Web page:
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Basanta Raj Adhikari

losses, fatality rate, and fatality density was conducted using SPSS. Further, a two-tailed hypothesis test at 95% confidence interval (CI) was performed with one sample t test for testing a statistical significance of mean difference for each district with a mean of national average (1.77 fatality rate per million per year). A GIS was used for encoding the lightning fatality data as per district boundary. GIS is helpful for the integration of district locations with attribute data. The total

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Michael J. Lynch, Paul B. Stretesky, and Michael A. Long

climate change on violent crime. For the purposes of the current study, we draw upon the work of Anderson et al. (2000 , p. 65) and describe the relationship between temperature and violence as the “heat hypothesis,” which suggests that warmer temperatures lead to violence. Our annual analysis of the heat hypothesis begins with an examination of two important concepts that impinge on that suspected relationship: weather and climate, and we look at the difference between them. Next, we review existing

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Alicia Azpeleta Tarancón, Yeon-Su Kim, Thora Padilla, Peter Z. Fulé, and Andrew J. Sánchez Meador

ranges in the southwestern U.S. regions and northern Mexico surrounded by deserts. Sky Islands support high biodiversity and are known for their remarkable levels of endemic species. The Sacramento Mountains Sky Island is shaded, and the MATL boundary is superposed. Under climate change projections, water availability, food security, culture, health, and the economies of many Tribal nations are disproportionately at risk ( Voggesser et al. 2013 ; Jantarasami et al. 2018 ). The degradation of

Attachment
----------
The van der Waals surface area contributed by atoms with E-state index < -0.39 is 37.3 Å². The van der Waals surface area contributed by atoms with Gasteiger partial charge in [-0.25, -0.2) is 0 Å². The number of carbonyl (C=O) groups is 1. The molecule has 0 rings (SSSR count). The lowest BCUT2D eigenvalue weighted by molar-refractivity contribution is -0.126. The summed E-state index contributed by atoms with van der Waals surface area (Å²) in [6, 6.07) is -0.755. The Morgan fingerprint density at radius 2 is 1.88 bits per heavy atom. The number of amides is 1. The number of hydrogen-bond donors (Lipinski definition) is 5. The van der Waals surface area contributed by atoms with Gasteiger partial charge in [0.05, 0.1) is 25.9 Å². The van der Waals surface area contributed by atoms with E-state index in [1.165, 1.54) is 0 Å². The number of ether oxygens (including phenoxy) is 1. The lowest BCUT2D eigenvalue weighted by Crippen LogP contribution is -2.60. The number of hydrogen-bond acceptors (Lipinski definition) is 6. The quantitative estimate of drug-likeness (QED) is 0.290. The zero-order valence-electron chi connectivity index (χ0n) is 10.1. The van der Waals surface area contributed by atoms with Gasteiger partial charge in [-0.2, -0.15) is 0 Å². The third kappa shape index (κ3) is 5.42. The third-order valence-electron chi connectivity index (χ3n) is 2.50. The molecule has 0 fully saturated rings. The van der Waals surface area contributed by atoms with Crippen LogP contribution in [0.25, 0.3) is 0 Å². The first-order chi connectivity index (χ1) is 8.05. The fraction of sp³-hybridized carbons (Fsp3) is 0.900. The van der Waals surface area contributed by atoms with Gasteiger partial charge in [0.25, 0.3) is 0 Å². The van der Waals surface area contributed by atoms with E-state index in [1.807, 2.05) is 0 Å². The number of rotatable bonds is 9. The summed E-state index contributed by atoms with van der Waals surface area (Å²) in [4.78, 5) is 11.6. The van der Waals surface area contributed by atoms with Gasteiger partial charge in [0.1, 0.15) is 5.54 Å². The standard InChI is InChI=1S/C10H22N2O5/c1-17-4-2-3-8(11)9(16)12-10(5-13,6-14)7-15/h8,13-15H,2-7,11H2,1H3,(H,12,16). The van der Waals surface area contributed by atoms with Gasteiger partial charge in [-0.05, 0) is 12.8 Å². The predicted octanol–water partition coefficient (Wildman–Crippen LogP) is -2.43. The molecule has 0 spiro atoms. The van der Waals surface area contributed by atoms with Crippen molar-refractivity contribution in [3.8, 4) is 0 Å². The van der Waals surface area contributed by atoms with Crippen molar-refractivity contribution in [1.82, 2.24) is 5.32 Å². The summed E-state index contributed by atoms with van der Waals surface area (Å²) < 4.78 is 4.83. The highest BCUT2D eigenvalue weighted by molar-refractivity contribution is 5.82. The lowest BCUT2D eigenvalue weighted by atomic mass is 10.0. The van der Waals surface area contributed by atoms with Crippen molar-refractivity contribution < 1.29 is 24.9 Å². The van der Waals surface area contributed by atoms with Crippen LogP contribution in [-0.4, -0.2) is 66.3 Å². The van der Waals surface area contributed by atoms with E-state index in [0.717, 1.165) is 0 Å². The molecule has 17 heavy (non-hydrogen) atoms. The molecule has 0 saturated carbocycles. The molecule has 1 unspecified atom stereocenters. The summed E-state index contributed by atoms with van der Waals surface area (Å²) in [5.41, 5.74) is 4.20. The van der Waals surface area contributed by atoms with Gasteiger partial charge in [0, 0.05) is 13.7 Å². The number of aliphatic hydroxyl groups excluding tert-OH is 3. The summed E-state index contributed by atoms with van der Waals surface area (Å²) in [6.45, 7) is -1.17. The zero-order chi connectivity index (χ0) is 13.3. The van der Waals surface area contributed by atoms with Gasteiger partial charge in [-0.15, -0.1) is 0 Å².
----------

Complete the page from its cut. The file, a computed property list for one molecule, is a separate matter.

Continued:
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Andrea L. Taylor, Astrid Kause, Barbara Summers, and Melanie Harrowsmith

area do not have perfect deterministic accuracy, this could reflect an appropriate precautionary response. However, where people located far from warning area boundaries overestimate their local warning levels this may lead to “cry wolf” effects, when local conditions are repeatedly less severe than anticipated. While testing this directly is beyond the scope of the current study, it does highlight the value of making it easy for people to identify where their local area lies with respect to

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Christian Kuhlicke, Torsten Masson, Sarah Kienzler, Tobias Sieg, Annegret H. Thieken, and Heidi Kreibich

and mobile objects as well as to their psychological and health-related integrity. With regard to recovery processes, we focus on how long it took households to recover after the flood event (in months) and how their household situation changed as a result of the flood (i.e., worsened or improved). Companies were asked how long their business activities were interrupted or hampered as a consequence of the flood. Empirically, the current research focuses on the 2013 flood in the Elbe and Danube